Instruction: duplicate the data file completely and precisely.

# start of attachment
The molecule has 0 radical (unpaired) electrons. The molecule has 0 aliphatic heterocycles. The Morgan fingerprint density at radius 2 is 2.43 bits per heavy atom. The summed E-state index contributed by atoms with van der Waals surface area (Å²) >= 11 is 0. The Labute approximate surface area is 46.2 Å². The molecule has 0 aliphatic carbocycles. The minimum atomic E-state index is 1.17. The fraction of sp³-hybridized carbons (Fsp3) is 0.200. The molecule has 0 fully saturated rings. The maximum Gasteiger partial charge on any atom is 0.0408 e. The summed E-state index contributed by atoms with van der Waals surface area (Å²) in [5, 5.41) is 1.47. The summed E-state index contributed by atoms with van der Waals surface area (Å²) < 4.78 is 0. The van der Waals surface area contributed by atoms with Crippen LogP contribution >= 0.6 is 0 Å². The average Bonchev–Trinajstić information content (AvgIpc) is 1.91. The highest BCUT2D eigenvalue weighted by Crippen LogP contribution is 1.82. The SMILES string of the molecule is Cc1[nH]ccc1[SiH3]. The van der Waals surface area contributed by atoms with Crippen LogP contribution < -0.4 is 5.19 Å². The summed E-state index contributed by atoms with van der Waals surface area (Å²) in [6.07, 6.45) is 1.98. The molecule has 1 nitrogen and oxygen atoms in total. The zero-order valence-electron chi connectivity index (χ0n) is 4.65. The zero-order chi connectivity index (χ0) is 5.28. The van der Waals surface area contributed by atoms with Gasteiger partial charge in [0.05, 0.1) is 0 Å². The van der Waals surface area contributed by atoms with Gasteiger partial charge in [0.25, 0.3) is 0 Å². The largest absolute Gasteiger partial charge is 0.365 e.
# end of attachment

The molecule has 0 radical (unpaired) electrons. The molecule has 0 aliphatic heterocycles. The Morgan fingerprint density at radius 2 is 2.43 bits per heavy atom. The summed E-state index contributed by atoms with van der Waals surface area (Å²) >= 11 is 0. The Labute approximate surface area is 46.2 Å². The molecule has 0 aliphatic carbocycles. The minimum atomic E-state index is 1.17. The fraction of sp³-hybridized carbons (Fsp3) is 0.200. The molecule has 0 fully saturated rings. The maximum Gasteiger partial charge on any atom is 0.0408 e. The summed E-state index contributed by atoms with van der Waals surface area (Å²) in [5, 5.41) is 1.47. The summed E-state index contributed by atoms with van der Waals surface area (Å²) < 4.78 is 0. The van der Waals surface area contributed by atoms with Crippen LogP contribution >= 0.6 is 0 Å². The average Bonchev–Trinajstić information content (AvgIpc) is 1.91. The highest BCUT2D eigenvalue weighted by Crippen LogP contribution is 1.82. The SMILES string of the molecule is Cc1[nH]ccc1[SiH3]. The van der Waals surface area contributed by atoms with Crippen LogP contribution < -0.4 is 5.19 Å². The summed E-state index contributed by atoms with van der Waals surface area (Å²) in [6.07, 6.45) is 1.98. The molecule has 1 nitrogen and oxygen atoms in total. The zero-order valence-electron chi connectivity index (χ0n) is 4.65. The zero-order chi connectivity index (χ0) is 5.28. The van der Waals surface area contributed by atoms with Gasteiger partial charge in [0.05, 0.1) is 0 Å². The van der Waals surface area contributed by atoms with Gasteiger partial charge in [0.25, 0.3) is 0 Å². The largest absolute Gasteiger partial charge is 0.365 e.